Java 22 Unpacking - Inside Java Newscast #59

JDK 22 will be released on March 19th 2024 but it's forked today (Dec 7th 2023) and so its feature set is final. Unnamed patterns and variables, the FFM API, and multi-source-file programs are the highlights but there is so much more. Let's unpack!

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It's Christmas time, at least where I'm living, but Santa came early and already delivered us a big bag of brand new and improved Java features for JDK 22: statements before this and super, multi-source-file programs, G1 region pinning, FFM API, stream gatherers, and a bunch more. So let's unpack, shall we?


Welcome everyone to the Inside Java Newscast, where we cover recent developments in the OpenJDK community. I'm Nicolai Parlog, Java Developer Advocate at Oracle, and today we're gonna talk about all the features of the upcoming Java release. JDK 22 comes out in March 2024 and is forked today, so the feature list is final.

Says the script I wrote a few days ago, but things may have changed since then. You may remember that I had to do a whole second episode on JDK 21 half a year ago to cover last-minute additions and removals. So please check the pinned comments after watching this video - it will let you know whether anything changed. Down there in the description box, you'll also find links to the many videos and articles I'll mention later. And why not leave a like while you're at it? It really helps getting this video to more Java developers.

Ok, enough preamble, we'll start with the features that are set in stone and that you can use to your heart's content to improve your projects. Let's dive right in!

Final Features

Unnamed Patterns And Variables

We've looked into unnamed patterns and variables in detail in Inside Java Newscast #46. The TL;DR is that you can use the single underscore to mark variables that you do not intend to use. With local variables...

int _  = sumGearRatios(input);

pattern variables...

if (obj instanceof
		Circle(Point _, int radius)) {
	// ...

resources in try-with-resources blocks...

try (var _ = ScopedContext.acquire()) {
    // ...

for loops...

for (int _ = 0; ; ) {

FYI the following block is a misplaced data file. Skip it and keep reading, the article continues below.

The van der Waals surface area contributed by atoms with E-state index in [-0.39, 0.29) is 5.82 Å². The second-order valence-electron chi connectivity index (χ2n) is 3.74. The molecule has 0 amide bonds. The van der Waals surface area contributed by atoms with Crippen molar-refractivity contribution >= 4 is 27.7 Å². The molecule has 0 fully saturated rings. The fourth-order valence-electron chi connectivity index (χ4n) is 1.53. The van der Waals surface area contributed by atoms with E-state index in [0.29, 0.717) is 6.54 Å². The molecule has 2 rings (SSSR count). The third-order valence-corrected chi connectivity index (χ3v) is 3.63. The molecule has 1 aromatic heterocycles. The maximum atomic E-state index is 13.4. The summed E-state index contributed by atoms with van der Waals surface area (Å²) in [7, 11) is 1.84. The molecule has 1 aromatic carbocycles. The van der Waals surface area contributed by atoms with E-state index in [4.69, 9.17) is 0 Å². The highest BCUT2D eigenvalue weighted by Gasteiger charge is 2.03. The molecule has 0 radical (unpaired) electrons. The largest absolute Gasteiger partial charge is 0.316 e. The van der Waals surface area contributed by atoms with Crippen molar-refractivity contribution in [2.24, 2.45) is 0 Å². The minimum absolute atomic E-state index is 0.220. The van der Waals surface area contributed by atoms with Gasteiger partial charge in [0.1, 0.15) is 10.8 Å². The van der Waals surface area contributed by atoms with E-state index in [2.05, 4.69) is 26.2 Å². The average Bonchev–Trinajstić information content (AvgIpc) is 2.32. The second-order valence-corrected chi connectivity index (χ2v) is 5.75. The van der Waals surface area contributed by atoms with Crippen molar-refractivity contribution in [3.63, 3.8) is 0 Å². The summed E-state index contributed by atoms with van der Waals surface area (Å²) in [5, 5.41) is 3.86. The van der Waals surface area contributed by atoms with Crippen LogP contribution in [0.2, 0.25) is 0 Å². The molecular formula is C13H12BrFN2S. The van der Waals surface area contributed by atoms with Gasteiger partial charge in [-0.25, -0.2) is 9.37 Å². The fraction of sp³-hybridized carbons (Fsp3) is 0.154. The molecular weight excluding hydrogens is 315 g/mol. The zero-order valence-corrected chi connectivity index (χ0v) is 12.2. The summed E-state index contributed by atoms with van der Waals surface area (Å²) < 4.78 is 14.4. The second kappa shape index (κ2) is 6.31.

// ...

caught exceptions...

try {
	// ...
} catch (IOException _) {
	// ...

and lambda parameters you can replace the variable name with the underscore.

int someLargeNumber = numbers
	.reduce((_, num)
		-> num > MAX_VALUE/2 ? num : 0);

In patterns, you can go one step further and elide the type of an unnamed variable as well. So, to create a Function<Integer, String>, for example, that ignores the input, you can write a lambda Integer _ -> "foo", var _ -> "foo", or just _ -> "foo". Whichever variant you choose, you can never reference such variables, so there can't be any collisions and so you can have as many underscores in the same scope as you want.

Unnamed variables are particularly important when switching over a sealed type. Such a switch needs to be exhaustive, meaning it must cover all possible types, but it should avoid a default branch or permitting new subtypes doesn't lead to the desired compile error. Without a default branch, expressing the same "defaulty" behavior for a few different types is cumbersome, though, because branches like case Circle c and case Rectangle r cannot be combined - if they could, neither c nor r could be used because you'd never know whether the shape is a circle or a rectangle.

switch (shape) {
	case Triangle t -> highlight(t);
	case Circle c -> { /* ... */ }
	case Rectangle r -> { /* ... */ }

switch (shape) {
	case Triangle t -> highlight(t);
	// compile error
	case Circle c, Rectangle r -> { /* ... */ }

With unnamed variables, the situation is different: You cannot reference them anyway, so it doesn't matter which type the variable actually has and so case Circle _, Rectangle _ works and you can thus express defaulty behavior with a default branch, sorry, without a default branch - that's the important part. This is the way to go and that's why unnamed variables are more than a nice-to-have feature.

switch (shape) {
	case Triangle t -> highlight(t);
	// compiles! 🥳
	case Circle _, Rectangle _ -> { /* ... */ }

Unnamed patterns and variables have previewed in JDK 21 and JDK 22 finalizes them without changes.

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G1 Region Pinning

The G1 garbage collector divides the heap into regions and treats every region separately during collections. Depending on the kind of collection and the state of the region, different things can happen, but generally speaking, objects in a region may be moved elsewhere. For objects that only the JVM uses, that's fine - it will find them in their new locations. But that's not the case for native code like C or C++ that gets called from Java. If the data it references gets moved around, terrible things will happen.